Movie review: 'Baywatch' reboot drowns in cop tropes, limp jokes

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Hard bodies, limp jokes Frank Masi

It was only a matter of time, given Hollywood’s baffling insistence on nonstop reboots and remakes, before Baywatch made its way to the silver screen as a self-aware action-comedy.

The glaring stupidity of an amplified Baywatch concept would generally make for an easy skip, but Paramount’s A-list talent wrangling, in tandem with 2012’s 21 Jump Street success, has brought out the optimist in many a moviegoer.

It shouldn’t. Baywatch shoots for an elevated level of meta comedy, but finds itself weighed down by transplanted cop tropes and subpar humor.

The 2017 take stars American sweetheart/future POTUS Dwayne “The Rock” Johnson as Mitch Buchannon, the character David Hasselhoff made weirdly iconic. He’s king of the beach, basically a superhero, and a mentor to many — but the arrival of a Ryan Lochte type by the name of Matt Brody (Zac Efron) tests his patience. Dead bodies and dangerous drugs start washing ashore, and for some reason Mitch and company take it upon themselves to find the criminal mastermind behind these nefarious deeds and put an end to him (or her!) by way of their nonexistent beach jurisdiction.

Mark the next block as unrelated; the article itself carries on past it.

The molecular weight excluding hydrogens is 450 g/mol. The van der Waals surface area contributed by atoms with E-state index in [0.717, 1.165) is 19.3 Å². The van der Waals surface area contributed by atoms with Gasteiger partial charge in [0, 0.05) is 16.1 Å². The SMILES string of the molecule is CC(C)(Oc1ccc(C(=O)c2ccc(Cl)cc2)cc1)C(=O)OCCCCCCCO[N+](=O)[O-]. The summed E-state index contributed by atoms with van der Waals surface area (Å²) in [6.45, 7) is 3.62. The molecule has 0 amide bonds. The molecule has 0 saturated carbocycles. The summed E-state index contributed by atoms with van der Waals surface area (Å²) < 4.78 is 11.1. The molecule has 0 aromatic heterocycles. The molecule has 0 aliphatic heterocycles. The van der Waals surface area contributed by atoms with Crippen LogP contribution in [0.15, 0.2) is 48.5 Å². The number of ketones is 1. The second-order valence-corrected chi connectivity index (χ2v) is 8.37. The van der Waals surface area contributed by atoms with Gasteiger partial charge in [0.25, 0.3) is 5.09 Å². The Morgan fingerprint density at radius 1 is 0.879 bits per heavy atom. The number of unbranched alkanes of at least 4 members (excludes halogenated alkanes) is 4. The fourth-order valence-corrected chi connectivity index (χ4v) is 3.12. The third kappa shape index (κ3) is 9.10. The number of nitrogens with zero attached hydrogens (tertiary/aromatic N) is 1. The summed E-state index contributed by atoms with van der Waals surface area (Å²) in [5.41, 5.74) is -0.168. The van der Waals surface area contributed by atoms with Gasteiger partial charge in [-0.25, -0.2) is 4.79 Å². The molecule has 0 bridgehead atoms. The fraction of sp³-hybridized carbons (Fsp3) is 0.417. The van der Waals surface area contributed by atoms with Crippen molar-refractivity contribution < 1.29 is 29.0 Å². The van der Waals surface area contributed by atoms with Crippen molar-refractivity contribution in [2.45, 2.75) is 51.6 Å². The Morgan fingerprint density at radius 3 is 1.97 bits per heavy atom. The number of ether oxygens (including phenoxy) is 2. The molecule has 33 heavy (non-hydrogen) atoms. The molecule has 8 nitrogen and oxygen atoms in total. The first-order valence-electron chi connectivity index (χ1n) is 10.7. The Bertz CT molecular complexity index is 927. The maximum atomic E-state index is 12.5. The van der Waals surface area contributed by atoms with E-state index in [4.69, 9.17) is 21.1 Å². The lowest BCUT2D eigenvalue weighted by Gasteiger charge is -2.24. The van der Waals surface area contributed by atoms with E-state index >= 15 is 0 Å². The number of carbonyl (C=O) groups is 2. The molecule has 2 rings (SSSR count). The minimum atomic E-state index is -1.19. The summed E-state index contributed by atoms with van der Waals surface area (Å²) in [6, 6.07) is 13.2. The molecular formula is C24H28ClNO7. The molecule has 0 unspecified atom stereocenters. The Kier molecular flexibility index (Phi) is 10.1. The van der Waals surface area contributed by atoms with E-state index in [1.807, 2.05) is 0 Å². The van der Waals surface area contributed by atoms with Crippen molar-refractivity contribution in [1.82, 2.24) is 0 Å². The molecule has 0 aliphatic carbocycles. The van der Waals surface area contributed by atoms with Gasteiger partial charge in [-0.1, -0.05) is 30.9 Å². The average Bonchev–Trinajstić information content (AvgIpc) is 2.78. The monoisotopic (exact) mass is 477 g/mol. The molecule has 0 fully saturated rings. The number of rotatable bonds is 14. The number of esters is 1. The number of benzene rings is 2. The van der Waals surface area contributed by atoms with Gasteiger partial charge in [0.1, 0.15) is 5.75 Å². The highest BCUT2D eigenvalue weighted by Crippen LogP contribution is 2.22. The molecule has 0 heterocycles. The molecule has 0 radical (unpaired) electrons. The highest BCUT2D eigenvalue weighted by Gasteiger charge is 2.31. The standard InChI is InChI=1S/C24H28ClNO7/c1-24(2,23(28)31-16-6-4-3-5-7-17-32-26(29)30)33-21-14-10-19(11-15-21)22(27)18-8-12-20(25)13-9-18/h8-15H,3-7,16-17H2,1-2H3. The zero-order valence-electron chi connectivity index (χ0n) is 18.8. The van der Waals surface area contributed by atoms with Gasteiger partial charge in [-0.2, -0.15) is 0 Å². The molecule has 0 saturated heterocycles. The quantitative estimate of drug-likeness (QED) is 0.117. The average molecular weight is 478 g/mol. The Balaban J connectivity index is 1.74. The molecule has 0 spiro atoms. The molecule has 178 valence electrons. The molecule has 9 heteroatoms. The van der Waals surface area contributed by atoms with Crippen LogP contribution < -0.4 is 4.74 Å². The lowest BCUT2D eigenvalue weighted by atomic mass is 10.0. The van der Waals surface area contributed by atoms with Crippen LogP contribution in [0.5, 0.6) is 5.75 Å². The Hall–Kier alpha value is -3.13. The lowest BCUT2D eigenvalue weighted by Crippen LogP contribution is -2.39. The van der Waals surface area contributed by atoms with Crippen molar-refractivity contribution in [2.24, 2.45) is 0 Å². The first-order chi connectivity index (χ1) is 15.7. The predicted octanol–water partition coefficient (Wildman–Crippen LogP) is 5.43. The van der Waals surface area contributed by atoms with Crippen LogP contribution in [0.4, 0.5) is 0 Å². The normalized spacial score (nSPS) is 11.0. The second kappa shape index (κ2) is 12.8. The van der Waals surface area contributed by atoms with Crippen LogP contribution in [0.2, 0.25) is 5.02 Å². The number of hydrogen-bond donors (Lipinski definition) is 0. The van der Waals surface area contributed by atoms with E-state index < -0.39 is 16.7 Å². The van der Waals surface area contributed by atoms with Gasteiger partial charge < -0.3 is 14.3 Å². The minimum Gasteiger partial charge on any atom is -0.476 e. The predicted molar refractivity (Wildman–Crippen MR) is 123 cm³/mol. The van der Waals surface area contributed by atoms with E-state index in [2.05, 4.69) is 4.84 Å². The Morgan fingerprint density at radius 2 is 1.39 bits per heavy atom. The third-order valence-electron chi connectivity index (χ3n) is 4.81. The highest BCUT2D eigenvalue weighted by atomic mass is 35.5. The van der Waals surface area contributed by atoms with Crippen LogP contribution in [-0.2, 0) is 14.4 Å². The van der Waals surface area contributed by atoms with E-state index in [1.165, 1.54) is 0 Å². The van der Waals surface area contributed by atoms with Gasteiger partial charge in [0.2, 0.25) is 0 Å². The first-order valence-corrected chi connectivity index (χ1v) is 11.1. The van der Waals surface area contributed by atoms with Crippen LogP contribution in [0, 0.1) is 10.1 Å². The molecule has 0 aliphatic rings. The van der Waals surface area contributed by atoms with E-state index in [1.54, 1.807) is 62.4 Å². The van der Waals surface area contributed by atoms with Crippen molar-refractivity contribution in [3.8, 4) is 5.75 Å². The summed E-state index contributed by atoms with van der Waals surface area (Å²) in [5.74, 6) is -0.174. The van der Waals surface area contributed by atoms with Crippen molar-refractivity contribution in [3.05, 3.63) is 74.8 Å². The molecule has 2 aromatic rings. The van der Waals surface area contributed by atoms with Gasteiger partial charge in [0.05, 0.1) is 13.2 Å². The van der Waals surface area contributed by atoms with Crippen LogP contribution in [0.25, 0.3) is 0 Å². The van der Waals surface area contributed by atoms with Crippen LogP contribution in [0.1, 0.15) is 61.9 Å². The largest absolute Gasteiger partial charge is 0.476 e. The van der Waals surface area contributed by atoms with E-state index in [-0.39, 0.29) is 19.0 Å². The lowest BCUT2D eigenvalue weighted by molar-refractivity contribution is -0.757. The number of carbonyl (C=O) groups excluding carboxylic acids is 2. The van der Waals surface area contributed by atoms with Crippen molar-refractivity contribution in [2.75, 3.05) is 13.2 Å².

The movie had promise, at least in its pedigree: The story credits go to, among others, Thomas Lennon and Robert Ben Garant of Reno 911 and The State fame. Where it fell apart is anybody’s guess. Either the screenwriters who took over couldn’t cut it or the novelty wasn’t sustainable.

Johnson, Efron, and pretty much the whole cast do a serviceable job, but the script just isn’t funny enough to make Baywatch stand out. A lot of “fucks” and full-frontal male nudity do not a great comedy make. What’s more, the movie never quite figures out where to position itself: It stops short of going full-bore campy and then it drags into two-hour territory via an unconvincing police procedural plot line that takes itself a bit too seriously.

One minute Efron is cracking wise about how flawed Baywatch’s own premise is and the next, he’s earnestly trying to thwart a drug queenpin, while overcoming his own alcoholism and deep feelings of isolation. Of course, he has the help of his lifeguard buddies who also happen to be forensic experts and adept hackers.

Obviously, Baywatch could never fully commit to seriousness given the sheer goofiness of its concept, but by even dipping a toe in now and again, the movie undermines its own joke. This is one of the rare pictures where less plot and more stupidity might have actually helped. 21 Jump Street may be the bar as Hollywood churns out these ’80s/’90s remakes in the next few years — and Baywatch doesn’t even come close.

Baywatch
Director: Seth Gordon
Starring: Dwayne Johnson, Zac Efron
Rated: R
Theater: Area theaters, opens Thursday


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